Title: Are East Asian tourists more apprehensive about food risks?

Authors: Svein Larsen; Zequn Ning; Jing Wang; Torvald Øgaard; Xiang Li; Wibecke Brun

Addresses: Department of Psychosocial Science, University of Bergen, 12-Christiesgate, N-5015 Bergen, Norway; University of Stavanger, Norwegian School of Hotel Management, N-4036 Stavanger, Norway. ' Beijing Institute of Tourism, Beijing Union University, Beisihuan Donglu 99, Chaoyang District, Beijing, 100101, China. ' Beijing Institute of Tourism, Beijing Union University, Beisihuan Donglu 99, Chaoyang District, Beijing, 100101, China. ' Norwegian School of Hotel Management, University of Stavanger, N-4036 Stavanger, Norway. ' Beijing Institute of Tourism, Beijing Union University, Beisihuan Donglu 99, Chaoyang District, Beijing, 100101, China. ' Department of Psychosocial Science, University of Bergen, 12-Christiesgate, N-5015 Bergen, Norway

Abstract: The expectation that |food risk abroad is higher than at home| was explored in domestic and international tourists in China. Food risks at home were lowest, risks for |the trip you are on now| second lowest, and risks abroad highest, an effect that we label the |home is safer than abroad heuristic|. Absolute levels of food risks were higher in the present sample compared to earlier European samples. Chinese domestic respondents scored higher on risk judgments, but rated |genetically modified food| less risky than foreign tourists did. The tendency to judge the |all in all risks| lower than individual risks, the |conjunction fallacy|, was found in both domestic and international tourists. These cross national differences are robust. They are not a result of demographic differences or differences in scale use/understanding. The similarities between the groups are also interesting, suggesting a generic |home safer than abroad heuristic|.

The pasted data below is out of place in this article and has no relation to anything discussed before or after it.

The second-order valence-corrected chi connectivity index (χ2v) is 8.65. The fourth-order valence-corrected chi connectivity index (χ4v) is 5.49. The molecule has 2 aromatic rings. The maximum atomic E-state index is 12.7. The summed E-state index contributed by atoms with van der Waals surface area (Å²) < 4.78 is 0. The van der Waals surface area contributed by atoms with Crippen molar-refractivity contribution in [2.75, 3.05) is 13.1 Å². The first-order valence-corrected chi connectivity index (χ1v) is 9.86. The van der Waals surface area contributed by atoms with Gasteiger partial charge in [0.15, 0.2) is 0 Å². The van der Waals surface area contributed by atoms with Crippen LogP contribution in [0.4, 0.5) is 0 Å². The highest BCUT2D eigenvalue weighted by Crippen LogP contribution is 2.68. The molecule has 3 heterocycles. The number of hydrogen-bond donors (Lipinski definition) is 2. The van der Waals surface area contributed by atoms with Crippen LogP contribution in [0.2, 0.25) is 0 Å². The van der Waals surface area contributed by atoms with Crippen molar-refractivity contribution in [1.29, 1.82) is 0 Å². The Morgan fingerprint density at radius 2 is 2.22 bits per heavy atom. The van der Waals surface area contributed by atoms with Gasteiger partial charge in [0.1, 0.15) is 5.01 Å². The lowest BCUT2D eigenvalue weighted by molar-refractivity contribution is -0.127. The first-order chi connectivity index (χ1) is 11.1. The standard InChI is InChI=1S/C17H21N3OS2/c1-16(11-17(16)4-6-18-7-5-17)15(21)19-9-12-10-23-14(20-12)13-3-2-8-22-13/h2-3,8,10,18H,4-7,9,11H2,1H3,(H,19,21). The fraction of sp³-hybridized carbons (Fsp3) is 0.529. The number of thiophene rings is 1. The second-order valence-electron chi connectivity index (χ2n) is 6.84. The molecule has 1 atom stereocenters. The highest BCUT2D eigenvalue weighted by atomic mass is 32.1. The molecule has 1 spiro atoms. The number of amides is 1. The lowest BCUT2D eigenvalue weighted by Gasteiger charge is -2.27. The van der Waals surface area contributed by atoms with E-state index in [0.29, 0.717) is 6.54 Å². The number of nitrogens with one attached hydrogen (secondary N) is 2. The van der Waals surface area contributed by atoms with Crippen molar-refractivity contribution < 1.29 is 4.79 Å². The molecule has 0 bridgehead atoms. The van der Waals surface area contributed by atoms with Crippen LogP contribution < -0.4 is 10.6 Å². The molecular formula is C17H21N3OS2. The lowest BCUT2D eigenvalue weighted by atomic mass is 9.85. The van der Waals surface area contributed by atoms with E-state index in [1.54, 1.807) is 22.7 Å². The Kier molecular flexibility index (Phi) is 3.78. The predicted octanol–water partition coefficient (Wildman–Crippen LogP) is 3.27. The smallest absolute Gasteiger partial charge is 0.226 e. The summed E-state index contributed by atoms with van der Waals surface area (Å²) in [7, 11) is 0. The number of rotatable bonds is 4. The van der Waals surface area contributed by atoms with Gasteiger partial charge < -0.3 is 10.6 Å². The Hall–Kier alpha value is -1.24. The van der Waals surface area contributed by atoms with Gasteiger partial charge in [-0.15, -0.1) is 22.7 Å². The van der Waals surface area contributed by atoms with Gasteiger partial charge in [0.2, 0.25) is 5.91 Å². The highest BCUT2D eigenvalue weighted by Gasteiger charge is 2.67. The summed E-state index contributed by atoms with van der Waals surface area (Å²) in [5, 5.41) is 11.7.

Keywords: food risks; subjective risk; cross cultural risks; China; East Asia; domestic tourists; international tourists; safety; risk judgments; genetically modified food; foreign tourists; GM foods; individual risks; conjunction fallacy; cross national differences; demographic differences; demography; Beijing; tourism; anthropology; tourist industry; disasters; hospitality.

DOI: 10.1504/IJTA.2011.043707

International Journal of Tourism Anthropology, 2011 Vol.1 No.3/4, pp.226 - 238

Available online: 14 Nov 2011 *

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